Book Review: Kali Linux Network Scanning Cookbook

Everything you ever wanted to know about scanning (and then some)!

Kali Linux Network Scanning

Security Guru and trainer Justin Hutchens has recently released an exceptional book on network scanning with Kali Linux. The book starts out with the very basics of network scanning and progresses through stages to more advanced scans and even exploitation.

All the basics are present, like using Nmap, ARPing, Scapy and other tools to perform varied levels of discovery, port scanning and fingerprinting.  You are then masterfully shown how to greatly expand the capabilities and functions of these tools by using scripting.

But it doesn’t stop there, you then move on to using scanning tools and Burp Suite to perform Denial of Service attacks, SQL injection and Metasploit attacks. Because really what is a scanning book without including offensive attacks?  🙂

The book is easy to read and follow using step-by-step instructions and screen views. It is setup in sections (called “Recipes”) so that if you want to know how to perform Layer 4 discovery using Scapy or DoS attacks with Nmap, you just go directly to that particular section.

I have worked with Justin on a couple projects and he is one of the most talented security teachers and authors that I have ever met. He covers material in this book that I have never seen covered anywhere else. If you have any interest in network scanning or want to learn a lot more about it, get this book!

Available at Packt Publishing and

*** UPDATE *** Original print quality issues have been rectified according to the publisher.

SSDP Scanning for UPnP Vulnerabilities

One day I was monitoring a system for network traffic and noticed that an SSDP service was communicating out from the machine to the IP4 and IPv6 broadcast ranges. Kind of odd, as the machine was firewalled and should not have been communicating with anything at that individual time.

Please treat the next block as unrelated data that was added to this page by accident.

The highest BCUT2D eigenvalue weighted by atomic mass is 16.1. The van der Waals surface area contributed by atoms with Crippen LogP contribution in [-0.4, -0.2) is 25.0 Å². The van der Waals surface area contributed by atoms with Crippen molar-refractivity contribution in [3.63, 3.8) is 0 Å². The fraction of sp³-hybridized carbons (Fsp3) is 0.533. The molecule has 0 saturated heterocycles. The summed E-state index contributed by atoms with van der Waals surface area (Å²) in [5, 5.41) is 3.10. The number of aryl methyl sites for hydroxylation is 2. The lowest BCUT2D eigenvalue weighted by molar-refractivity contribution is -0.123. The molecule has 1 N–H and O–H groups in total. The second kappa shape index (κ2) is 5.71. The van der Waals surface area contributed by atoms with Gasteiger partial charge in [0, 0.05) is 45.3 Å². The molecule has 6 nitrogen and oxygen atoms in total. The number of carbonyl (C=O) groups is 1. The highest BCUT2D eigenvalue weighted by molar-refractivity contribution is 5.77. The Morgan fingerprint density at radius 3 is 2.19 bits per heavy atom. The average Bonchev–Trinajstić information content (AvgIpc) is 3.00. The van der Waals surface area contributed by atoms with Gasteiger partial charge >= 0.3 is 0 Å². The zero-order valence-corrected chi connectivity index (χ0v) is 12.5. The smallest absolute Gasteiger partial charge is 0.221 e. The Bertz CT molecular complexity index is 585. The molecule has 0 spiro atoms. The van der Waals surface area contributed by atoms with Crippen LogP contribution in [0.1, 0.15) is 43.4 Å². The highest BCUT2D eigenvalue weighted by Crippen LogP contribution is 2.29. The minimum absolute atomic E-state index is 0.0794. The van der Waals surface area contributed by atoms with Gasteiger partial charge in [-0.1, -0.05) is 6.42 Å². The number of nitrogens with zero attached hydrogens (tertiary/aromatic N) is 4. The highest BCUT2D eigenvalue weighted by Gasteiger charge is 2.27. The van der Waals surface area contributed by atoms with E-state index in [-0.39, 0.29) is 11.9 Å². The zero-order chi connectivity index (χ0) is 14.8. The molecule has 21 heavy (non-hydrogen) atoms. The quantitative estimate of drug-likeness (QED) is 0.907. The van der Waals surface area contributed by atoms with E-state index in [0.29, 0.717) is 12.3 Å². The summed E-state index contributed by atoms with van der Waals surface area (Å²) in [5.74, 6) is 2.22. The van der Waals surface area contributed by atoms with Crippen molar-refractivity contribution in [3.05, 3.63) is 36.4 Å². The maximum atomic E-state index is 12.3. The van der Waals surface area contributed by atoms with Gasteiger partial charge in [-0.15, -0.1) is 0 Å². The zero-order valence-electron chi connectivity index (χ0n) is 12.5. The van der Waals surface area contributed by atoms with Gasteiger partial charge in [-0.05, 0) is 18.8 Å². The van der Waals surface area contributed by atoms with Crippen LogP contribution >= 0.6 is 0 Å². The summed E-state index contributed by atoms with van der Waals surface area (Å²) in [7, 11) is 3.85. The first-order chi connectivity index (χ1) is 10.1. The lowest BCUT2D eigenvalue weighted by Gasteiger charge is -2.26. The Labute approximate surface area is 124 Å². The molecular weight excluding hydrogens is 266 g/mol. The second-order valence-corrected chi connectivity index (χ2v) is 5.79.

So what was it?

SSDP (Simple Service Discovery Protocol) is a protocol that advertises and looks for network services. On Windows systems, SSDP service controls communication for the Universal Plug and Play feature (uPnP).

Well uPnP has not been without it’s issues and earlier this year HD Moore of Rapid7 created a utility that would both scan for SSDP communication and notify you if the system was vulnerable to uPnP exploits.

What is interesting about the “UPnP SSDP M-SEARCH Information Discovery” tool is that it not only tells you if the machine is vulnerable to uPnP exploits, but also returns interesting information about  the machine.

So if the system isn’t vulnerable, chances are that you will at least be able to tell that:

  • It is up and running
  • The service that is running
  • And a valid user name!

The search tool is already included in Metasploit. So all you need to do is run it and feed it a network range:

SSDP search

Then type “run” or “exploit” and it will scan the network range looking systems advertising uPnP services:

SSDP search results 1

Okay, it found one. It doesn’t appear to be vulnerable, if it were the uPnP vulnerabilities would be listed with the return.

But if you notice there is an html link. In this case, if we click the link, we are presented with a bunch of information that includes the machine name and a valid user name!

User results

As you can see from the scan results above, the Media Server was running on this machine, and a valid PC name and username is listed (blocked out to protect the innocent).

For security departments, running this utility against your company will quickly show any services that are being openly broadcasted on your net. If these services are reachable from the internet (over 40 million are!) then you have some serious configuration issues that need to be addressed.